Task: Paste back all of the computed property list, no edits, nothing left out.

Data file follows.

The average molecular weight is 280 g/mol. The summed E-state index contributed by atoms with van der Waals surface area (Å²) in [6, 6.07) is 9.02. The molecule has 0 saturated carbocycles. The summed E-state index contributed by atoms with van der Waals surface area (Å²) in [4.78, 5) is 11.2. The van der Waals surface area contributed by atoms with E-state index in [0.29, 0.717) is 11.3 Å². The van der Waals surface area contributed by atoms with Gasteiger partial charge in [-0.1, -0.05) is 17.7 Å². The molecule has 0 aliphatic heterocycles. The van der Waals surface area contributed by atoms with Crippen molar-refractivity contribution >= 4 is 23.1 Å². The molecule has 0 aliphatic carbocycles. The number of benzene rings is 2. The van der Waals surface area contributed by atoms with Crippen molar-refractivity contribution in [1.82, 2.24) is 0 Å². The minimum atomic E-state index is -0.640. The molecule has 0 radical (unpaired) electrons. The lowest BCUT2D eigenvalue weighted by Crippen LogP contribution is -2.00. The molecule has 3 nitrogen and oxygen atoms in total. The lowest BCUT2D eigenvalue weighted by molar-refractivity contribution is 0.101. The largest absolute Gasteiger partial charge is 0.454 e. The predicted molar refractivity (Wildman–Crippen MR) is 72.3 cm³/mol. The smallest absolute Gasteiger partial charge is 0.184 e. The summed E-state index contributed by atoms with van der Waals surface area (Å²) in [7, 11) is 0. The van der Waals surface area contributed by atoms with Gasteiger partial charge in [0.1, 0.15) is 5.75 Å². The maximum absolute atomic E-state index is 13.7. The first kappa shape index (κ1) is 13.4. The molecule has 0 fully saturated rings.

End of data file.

The average molecular weight is 280 g/mol. The summed E-state index contributed by atoms with van der Waals surface area (Å²) in [6, 6.07) is 9.02. The molecule has 0 saturated carbocycles. The summed E-state index contributed by atoms with van der Waals surface area (Å²) in [4.78, 5) is 11.2. The van der Waals surface area contributed by atoms with E-state index in [0.29, 0.717) is 11.3 Å². The van der Waals surface area contributed by atoms with Gasteiger partial charge in [-0.1, -0.05) is 17.7 Å². The molecule has 0 aliphatic heterocycles. The van der Waals surface area contributed by atoms with Crippen molar-refractivity contribution >= 4 is 23.1 Å². The molecule has 0 aliphatic carbocycles. The number of benzene rings is 2. The van der Waals surface area contributed by atoms with Crippen molar-refractivity contribution in [1.82, 2.24) is 0 Å². The minimum atomic E-state index is -0.640. The molecule has 0 radical (unpaired) electrons. The lowest BCUT2D eigenvalue weighted by Crippen LogP contribution is -2.00. The molecule has 3 nitrogen and oxygen atoms in total. The lowest BCUT2D eigenvalue weighted by molar-refractivity contribution is 0.101. The largest absolute Gasteiger partial charge is 0.454 e. The predicted molar refractivity (Wildman–Crippen MR) is 72.3 cm³/mol. The smallest absolute Gasteiger partial charge is 0.184 e. The summed E-state index contributed by atoms with van der Waals surface area (Å²) in [7, 11) is 0. The van der Waals surface area contributed by atoms with Gasteiger partial charge in [0.1, 0.15) is 5.75 Å². The maximum absolute atomic E-state index is 13.7. The first kappa shape index (κ1) is 13.4. The molecule has 0 fully saturated rings.